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"Close exchange" continued on tax policies

After having agreed to relax banking secrecy, Switzerland and Liechtenstein on Tuesday discussed next steps in dealing with their international critics.

This content was published on March 17, 2009 - 20:48

"We have talked about how both countries can further develop," said Foreign Minister Micheline Calmy-Rey after a meeting with her counterpart, Rita Kieber-Beck.

"As major financial centres, we have long maintained a close exchange," Calmy-Rey said.

The meeting came the same day Economics Minister Doris Leuthard told Swiss radio she had sent a letter of protest to Angel Gurría, the secretary-general of the Organisation for Economic Co-operation and Development (OECD), over the Paris-based organisation's handling of Swiss banking secrecy.

Both Switzerland and Liechtenstein agreed last week to cooperate with the OECD and to disclose more information relating to bank customers suspected of tax evasion. Switzerland reiterated on Tuesday it was ready to negotiate.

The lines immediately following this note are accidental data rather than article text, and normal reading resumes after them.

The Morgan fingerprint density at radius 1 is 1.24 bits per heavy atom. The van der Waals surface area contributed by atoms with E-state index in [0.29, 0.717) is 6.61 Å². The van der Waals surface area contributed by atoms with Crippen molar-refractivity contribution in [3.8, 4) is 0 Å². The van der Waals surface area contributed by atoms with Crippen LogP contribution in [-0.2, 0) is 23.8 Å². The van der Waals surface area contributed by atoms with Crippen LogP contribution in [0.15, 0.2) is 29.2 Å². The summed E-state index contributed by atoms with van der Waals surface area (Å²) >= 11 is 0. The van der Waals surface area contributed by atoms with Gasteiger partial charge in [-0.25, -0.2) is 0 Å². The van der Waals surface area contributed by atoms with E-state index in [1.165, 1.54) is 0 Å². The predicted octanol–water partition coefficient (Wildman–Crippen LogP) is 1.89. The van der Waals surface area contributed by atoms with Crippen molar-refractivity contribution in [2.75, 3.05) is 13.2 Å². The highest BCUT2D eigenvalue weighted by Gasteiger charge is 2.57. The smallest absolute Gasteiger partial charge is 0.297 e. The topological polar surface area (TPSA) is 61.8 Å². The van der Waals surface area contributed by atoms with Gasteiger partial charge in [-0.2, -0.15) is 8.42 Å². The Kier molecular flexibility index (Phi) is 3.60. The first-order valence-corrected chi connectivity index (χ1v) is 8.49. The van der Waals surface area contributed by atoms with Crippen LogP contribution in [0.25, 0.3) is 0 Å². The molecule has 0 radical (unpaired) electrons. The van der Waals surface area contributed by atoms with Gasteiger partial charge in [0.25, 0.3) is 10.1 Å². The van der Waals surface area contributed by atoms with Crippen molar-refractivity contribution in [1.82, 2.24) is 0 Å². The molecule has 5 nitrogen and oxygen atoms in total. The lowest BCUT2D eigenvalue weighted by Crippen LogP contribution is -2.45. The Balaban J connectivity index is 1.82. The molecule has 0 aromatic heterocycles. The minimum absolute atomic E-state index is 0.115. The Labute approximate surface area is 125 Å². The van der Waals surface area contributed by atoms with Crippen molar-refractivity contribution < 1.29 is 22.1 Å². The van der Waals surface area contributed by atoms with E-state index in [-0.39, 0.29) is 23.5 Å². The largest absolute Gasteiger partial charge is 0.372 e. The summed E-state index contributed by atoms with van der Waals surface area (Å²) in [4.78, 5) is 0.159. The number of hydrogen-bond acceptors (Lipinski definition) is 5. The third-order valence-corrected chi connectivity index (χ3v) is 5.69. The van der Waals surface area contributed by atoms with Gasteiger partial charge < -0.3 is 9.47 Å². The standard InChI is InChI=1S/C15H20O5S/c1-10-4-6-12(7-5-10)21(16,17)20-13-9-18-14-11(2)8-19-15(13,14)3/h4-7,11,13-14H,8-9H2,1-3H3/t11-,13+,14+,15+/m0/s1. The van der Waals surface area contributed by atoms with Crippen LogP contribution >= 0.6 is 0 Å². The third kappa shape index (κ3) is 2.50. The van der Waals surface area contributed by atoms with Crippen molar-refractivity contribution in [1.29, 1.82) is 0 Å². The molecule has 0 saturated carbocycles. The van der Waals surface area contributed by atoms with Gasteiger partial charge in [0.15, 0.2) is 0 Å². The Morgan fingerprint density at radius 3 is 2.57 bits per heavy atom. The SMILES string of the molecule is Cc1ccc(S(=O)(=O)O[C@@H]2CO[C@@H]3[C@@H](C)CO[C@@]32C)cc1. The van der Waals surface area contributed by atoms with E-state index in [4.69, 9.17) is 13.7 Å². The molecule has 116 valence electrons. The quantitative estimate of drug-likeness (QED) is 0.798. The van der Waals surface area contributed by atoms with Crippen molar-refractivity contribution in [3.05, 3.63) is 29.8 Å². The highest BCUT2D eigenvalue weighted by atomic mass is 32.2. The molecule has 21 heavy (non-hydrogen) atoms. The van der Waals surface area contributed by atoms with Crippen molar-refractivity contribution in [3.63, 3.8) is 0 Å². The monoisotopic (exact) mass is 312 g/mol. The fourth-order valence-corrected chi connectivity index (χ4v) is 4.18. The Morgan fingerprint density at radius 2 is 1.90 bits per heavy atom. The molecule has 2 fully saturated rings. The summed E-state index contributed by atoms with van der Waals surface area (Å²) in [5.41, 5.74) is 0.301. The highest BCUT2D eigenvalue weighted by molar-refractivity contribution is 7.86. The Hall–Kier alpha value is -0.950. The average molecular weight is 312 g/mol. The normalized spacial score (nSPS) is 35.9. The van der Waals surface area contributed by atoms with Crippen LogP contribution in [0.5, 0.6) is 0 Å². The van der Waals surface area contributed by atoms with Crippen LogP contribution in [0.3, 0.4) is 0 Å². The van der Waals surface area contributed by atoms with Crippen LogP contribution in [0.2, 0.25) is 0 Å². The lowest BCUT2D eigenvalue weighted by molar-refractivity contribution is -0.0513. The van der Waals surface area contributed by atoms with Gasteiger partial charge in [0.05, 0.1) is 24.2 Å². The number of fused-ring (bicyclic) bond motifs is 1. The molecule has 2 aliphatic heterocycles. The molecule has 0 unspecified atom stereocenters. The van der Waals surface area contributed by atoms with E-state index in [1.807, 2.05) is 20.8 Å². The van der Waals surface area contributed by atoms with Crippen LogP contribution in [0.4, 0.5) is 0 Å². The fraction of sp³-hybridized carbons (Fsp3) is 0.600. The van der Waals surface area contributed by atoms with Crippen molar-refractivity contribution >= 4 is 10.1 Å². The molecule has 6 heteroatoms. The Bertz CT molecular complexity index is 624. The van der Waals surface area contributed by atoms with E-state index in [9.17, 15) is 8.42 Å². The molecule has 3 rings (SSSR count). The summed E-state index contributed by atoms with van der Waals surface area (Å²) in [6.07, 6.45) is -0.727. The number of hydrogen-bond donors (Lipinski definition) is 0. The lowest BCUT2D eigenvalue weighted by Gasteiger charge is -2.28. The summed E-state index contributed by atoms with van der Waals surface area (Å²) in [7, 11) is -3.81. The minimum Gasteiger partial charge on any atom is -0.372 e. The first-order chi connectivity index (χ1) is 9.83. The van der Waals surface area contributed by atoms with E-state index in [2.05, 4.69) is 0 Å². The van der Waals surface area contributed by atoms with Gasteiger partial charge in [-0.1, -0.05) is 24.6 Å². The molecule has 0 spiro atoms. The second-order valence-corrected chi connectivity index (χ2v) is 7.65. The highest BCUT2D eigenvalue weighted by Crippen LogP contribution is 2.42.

"Liechtenstein and Switzerland are negotiating with other countries to move forward," Calmy-Rey said. Bern will have to discuss bilateral tax treaties with over 70 countries.

Calmy-Rey said she wanted foreign governments to show fairness, as Switzerland would find itself in a period of transition.

Calmy-Rey again cited comments of Peer Steinbrück, the German finance minister, who said pursuing tax havens like Switzerland was akin to the cavalry chasing American Indians in the Wild West.

The country's ambassador to Bern, Axel Berg, said he had "taken note" of Switzerland's displeasure after having been summoned for a meeting by the foreign ministry on Tuesday.

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